# Need help with a circuit problem? (Picture attached)

**PICTURE ATTACHED AT BOTTOM**

## Homework Statement

The current in the 13.8-Ω resistor in the attached picture is .795 A. Find the current in the other resistors in the circuit.

## Homework Equations

V=RI

In a series circuit:
V of Circuit = V1 + V2 + V3 +...Vn
I of Circuit = I1 = I2 = I3 = ...In
R of Circuit = R1 + R2 + R3 +... Rn

In a parallel circuit:
V of Circuit = V1 = V2 = V3 = ... Vn
I of Circuit = I1 + I2 + I3 +... In
1/R of Circuit = 1/(R1) + 1/(R2) + 1/(R3) +... 1/(Rn)

## The Attempt at a Solution

For the 13.8-Ω resistor, I found that Voltage = 10.971 by using V=IR
- Because V of Circuit = (V1 = V2 = V3 = ... Vn), the Voltage for the 17.2-Ω resistor is also 10.971
--Based on this, the Current for the 17.2-Ω resistor is .638:
V=IR
I=V/R
I=(10.971)/(17.2)
I=.638

After this, I proceeded to find the equivalent resistance for the entire circuit.

To find this, I separated the circuits into groups.

Group 1= the 15-Ω and 12.5-Ω resistors (they are in series).
Group 2= the 13.8-Ω and 17.2-Ω resistors (they are parallel).
Group 3= the 8.45-Ω and 4.11-Ω resistors (they are in series).

When solved for, the equivalent resistance for each group is as follows:

Group 1= 27.5-Ω
Group 2= 7.66-Ω
Group 3= 12.56-Ω

Note that Groups 2 and 3 are now parallel. We will combine them into Group 4.

Group 4 Resistance = 4.75-Ω

Now we only have Groups 1 and 4 left in series. When combined, we will get the net resistance for the entire Circuit. This works out to be 32.56-Ω

.....So that's everything I could find, which is decent, but doesn't come anywhere near answering the question. I know I must be missing something somewhere.

How do I figure out the individual currents for each resistor with the information I currently have?

#### Attachments

• Walker.21.44.jpg
14.1 KB · Views: 745

## Answers and Replies

gneill
Mentor
**PICTURE ATTACHED AT BOTTOM**

## Homework Statement

The current in the 13.8-Ω resistor in the attached picture is .795 A. Find the current in the other resistors in the circuit.

## Homework Equations

V=RI

In a series circuit:
V of Circuit = V1 + V2 + V3 +...Vn
I of Circuit = I1 = I2 = I3 = ...In
R of Circuit = R1 + R2 + R3 +... Rn

In a parallel circuit:
V of Circuit = V1 = V2 = V3 = ... Vn
I of Circuit = I1 + I2 + I3 +... In
1/R of Circuit = 1/(R1) + 1/(R2) + 1/(R3) +... 1/(Rn)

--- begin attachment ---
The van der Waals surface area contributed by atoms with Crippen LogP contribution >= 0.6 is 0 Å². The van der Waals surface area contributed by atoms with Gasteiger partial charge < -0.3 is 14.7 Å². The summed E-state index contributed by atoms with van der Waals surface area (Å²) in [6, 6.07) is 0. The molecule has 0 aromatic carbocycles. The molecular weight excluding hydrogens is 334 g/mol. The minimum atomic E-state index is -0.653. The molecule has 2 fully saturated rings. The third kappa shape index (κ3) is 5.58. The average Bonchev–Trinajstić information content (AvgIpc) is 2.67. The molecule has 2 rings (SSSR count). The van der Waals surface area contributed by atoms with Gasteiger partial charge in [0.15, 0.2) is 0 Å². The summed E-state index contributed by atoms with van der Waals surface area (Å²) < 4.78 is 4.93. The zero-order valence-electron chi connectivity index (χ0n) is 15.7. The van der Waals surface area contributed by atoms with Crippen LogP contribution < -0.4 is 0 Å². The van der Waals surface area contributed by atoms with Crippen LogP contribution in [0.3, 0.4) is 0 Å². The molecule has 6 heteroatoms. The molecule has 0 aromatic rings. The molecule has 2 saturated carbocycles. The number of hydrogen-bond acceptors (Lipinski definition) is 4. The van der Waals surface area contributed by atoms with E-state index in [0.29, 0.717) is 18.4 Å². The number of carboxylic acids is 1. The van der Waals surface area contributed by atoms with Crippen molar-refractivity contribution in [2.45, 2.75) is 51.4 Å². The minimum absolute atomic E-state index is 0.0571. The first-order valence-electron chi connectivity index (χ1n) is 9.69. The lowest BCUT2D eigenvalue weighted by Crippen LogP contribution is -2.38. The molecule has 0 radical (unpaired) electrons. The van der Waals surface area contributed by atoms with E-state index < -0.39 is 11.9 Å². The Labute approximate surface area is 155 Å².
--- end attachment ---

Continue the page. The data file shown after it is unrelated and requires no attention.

## The Attempt at a Solution

For the 13.8-Ω resistor, I found that Voltage = 10.971 by using V=IR
- Because V of Circuit = (V1 = V2 = V3 = ... Vn), the Voltage for the 17.2-Ω resistor is also 10.971
--Based on this, the Current for the 17.2-Ω resistor is .638:
V=IR
I=V/R
I=(10.971)/(17.2)
I=.638

After this, I proceeded to find the equivalent resistance for the entire circuit.

<snip!>

You're doing so well using the voltage across the 13.8Ω resistor, why not continue? The same voltage must be across the series connected 8.45Ω + 4.11Ω resistors. So what's the current through them?

What then is the total current for the subcircuit? #### Attachments

Ah, of course!

Okay, so based on that...

Current of the 8.45 Ω resistor should be (10.971)/(8.45) = 1.3 A

and the 4.11 Ω will be (10.971)/(4.11) = 2.67 A

So the total for the subcircuit will be

.795 A
+.638 A
+1.3 A
+2.67 A

= 5.403 A

....
Would that be correct?

gneill
Mentor
Ah, of course!

Okay, so based on that...

Current of the 8.45 Ω resistor should be (10.971)/(8.45) = 1.3 A

and the 4.11 Ω will be (10.971)/(4.11) = 2.67 A

So the total for the subcircuit will be

.795 A
+.638 A
+1.3 A
+2.67 A

= 5.403 A

....
Would that be correct?

No, not quite. The 8.45 and 4.11 resistors are in series. How do you combine series resistances?

No, not quite. The 8.45 and 4.11 resistors are in series. How do you combine series resistances?

So would it be

(10.971)/(8.45+4.11) = .873 A

And then the subcircuit would work out as

.873 A
+ .795 A
+ .638 A

= 2.3 A

gneill
Mentor
So would it be

(10.971)/(8.45+4.11) = .873 A

And then the subcircuit would work out as

.873 A
+ .795 A
+ .638 A

= 2.3 A

Yessir. That looks good. You should now be in a position to state the current through every resistor in the circuit.

Alrighty, here are my final results. Everything seems to check out:

13 Ω = .795 A
17.2 Ω = .638 A
8.41 Ω = .87 A
4.11 Ω = .87 A
15 Ω = 2.3 A
12.56 Ω = 2.3 A

gneill
Mentor
Alrighty, here are my final results. Everything seems to check out:

13 Ω = .795 A
17.2 Ω = .638 A
8.41 Ω = .87 A
4.11 Ω = .87 A
15 Ω = 2.3 A
12.56 Ω = 2.3 A

Yup.

thanks for all the help.